Sunday, January 31, 2010

For the Man Who Has Everything – Esquire’s Handbook for Hosts (1949)

I recently celebrated a birthday and received several brilliant gifts that are older than I am. From my most organized friend and decluttering guru Rosemary, came an old and venerable edition of Esquire’s Handbook for Hosts, published in 1949. The handbook’s mantra - “Eat! Drink! Be Merry!” That’s sound advice, no matter what the era.

The dust jacket features a star-studded collection of guest whom I’d love to welcome to Suburban Long Island. Imagine sipping cocktails with Bette Davis, Bob Hope, Cary Grant or Lauren Bacall?

Esquire’s Handbook for Hosts is a classic domestic manual with a shot of testosterone – a manifesto for real guys who aren’t afraid to entertain and do it with style. The opening pages pull no punches:

“The world’s greatest cooks are men. Since the beginning of time, he-men have always prepared the savory dishes that caress the palates of epicures of every nation … You won’t find doily tearoom fare here: no radish roses, no menus designed for their calorie content. Esky has concentrated on food of, for and by MEN.”

Take that, Julie & Julia!

The handbook is chock-full of manly entertaining advice:
  • Your kitchen-conquest will go for naught if you fluff the follow-through.
  • No furred animal or feathered fowl should ever be fried.
  • Ah, steak – plain, unadulterated beef – is paradise enow.
  • An orderly conversation has a beginning, a middle and an end.
  • The mark of a perfect hose is that he has a good time at his own party – but not too good. For though he seems to be just another guest, he is really very busy staying sober enough to continue his subtle hosting.
  • And who is a good conversationalist? His talk is casual, easy, varied. He rarely talks for more than three minutes at a time unless others ask questions to keep him going. He suits his topics to his audiences. He does not drag out his personal affairs or innermost convictions for casual acquaintances. With them, he can keep up a perfect, enjoyable chatter about the weather, the caprices of Rhode Island Reds or yesterday’s front-page murder.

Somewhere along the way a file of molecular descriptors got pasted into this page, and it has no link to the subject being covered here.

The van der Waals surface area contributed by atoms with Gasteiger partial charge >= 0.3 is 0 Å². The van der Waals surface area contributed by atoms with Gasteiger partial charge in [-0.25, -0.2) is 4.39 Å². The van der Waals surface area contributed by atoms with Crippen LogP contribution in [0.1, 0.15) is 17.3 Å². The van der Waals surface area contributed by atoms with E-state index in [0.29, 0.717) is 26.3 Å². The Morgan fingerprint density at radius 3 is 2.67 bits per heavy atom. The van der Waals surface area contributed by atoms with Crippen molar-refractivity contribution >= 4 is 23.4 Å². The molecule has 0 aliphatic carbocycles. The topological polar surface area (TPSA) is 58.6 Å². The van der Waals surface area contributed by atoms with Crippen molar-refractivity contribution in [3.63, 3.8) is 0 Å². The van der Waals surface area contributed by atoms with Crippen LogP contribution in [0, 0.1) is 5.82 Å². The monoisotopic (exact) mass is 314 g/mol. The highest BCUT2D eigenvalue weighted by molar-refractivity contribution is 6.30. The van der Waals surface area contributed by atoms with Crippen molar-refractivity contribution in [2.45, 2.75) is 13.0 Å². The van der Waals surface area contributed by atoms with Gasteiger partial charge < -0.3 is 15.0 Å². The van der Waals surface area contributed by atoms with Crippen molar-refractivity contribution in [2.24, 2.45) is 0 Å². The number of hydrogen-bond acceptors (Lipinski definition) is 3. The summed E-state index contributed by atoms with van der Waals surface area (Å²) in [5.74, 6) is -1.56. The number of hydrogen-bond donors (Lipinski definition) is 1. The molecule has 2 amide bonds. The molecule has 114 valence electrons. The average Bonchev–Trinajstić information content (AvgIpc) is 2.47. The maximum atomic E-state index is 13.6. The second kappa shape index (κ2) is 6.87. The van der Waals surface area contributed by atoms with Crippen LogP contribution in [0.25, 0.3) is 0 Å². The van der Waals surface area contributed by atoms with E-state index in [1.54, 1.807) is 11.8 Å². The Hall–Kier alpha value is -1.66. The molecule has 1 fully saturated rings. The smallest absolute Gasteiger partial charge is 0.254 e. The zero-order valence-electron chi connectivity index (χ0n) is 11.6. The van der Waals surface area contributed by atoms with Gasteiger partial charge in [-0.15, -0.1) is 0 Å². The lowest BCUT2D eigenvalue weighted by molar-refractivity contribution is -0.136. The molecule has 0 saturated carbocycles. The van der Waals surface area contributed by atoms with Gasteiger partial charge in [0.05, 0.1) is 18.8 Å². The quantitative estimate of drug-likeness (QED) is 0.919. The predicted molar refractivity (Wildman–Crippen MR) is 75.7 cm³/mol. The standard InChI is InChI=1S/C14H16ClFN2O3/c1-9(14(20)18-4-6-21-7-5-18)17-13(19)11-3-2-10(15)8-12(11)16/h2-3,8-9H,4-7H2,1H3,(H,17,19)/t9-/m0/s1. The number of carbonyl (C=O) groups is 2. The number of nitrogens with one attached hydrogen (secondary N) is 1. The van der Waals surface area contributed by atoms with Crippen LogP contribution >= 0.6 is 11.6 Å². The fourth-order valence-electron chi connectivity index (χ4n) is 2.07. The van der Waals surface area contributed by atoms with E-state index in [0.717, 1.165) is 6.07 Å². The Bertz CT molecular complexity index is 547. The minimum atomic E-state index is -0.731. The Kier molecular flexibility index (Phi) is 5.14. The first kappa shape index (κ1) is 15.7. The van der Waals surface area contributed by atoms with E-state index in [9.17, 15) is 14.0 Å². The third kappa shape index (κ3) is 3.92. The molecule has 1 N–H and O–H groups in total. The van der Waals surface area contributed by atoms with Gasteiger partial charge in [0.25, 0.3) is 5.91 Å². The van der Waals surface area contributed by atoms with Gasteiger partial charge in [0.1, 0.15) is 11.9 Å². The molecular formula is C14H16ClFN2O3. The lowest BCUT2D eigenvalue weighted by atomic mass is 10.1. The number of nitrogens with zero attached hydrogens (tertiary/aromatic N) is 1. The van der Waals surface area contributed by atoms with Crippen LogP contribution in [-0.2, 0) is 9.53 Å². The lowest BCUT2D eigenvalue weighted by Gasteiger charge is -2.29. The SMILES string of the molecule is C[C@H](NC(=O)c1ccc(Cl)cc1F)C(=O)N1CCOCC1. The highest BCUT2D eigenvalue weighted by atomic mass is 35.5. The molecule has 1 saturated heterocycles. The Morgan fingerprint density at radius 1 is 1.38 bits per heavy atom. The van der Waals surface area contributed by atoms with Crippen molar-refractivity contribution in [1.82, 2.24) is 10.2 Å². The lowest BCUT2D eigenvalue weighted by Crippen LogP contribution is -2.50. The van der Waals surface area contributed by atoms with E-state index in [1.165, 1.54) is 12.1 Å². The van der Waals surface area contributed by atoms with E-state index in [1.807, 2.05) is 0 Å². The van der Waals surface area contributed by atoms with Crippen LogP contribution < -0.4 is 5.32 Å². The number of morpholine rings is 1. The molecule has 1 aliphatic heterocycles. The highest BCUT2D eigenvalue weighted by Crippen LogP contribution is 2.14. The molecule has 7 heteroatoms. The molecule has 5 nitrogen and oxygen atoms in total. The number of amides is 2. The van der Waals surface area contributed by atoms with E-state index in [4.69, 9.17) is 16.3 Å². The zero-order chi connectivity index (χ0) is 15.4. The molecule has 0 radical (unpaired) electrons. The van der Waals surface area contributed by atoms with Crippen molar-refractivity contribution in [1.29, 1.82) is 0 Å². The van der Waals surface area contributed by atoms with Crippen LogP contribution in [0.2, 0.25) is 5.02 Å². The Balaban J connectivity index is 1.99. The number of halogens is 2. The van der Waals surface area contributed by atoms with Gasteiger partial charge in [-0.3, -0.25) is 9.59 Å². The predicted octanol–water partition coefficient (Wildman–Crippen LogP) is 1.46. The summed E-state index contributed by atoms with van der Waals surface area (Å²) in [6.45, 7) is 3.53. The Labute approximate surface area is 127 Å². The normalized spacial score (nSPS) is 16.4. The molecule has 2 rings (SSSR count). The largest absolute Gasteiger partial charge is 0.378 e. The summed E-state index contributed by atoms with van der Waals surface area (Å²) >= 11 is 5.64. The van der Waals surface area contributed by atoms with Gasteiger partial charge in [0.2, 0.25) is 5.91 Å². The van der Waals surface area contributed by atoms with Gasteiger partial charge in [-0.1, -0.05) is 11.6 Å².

• Canasta is a rummy game of Argentinian (some say Uruguaya) origin. It has been touted as the hottest thing in card games since gin and the best partnership game ever. Its publicists and enthusiasts claim it will decimate the ranks of bridge players, convert pinochlers and bewitch poker hounds. Time will tell.
  • You’ve had a few if … There is a fly in your drink, but instead of taking the trouble to remove it, you quaff down your drink, merely taking the precaution to avoid consuming the fly in the process.
  • The only thing more horrible than a really first-rate hangover – one with long, matted hair and a guttural voice – is the hangover remedy which well-meaning friends force down your gullet the morning after.

Since undoubtedly, the cocktail still stands as a key component of the male entertaining repertoire, here’s a drink from Esquire’s Handbook for Hosts that you might consider serving at your next gathering:

Brandy Daisy (from Esquire’s Handbook for Hosts ©1949)
2 oz. brandy
½ oz. Grenadine
Juice of 1 lemon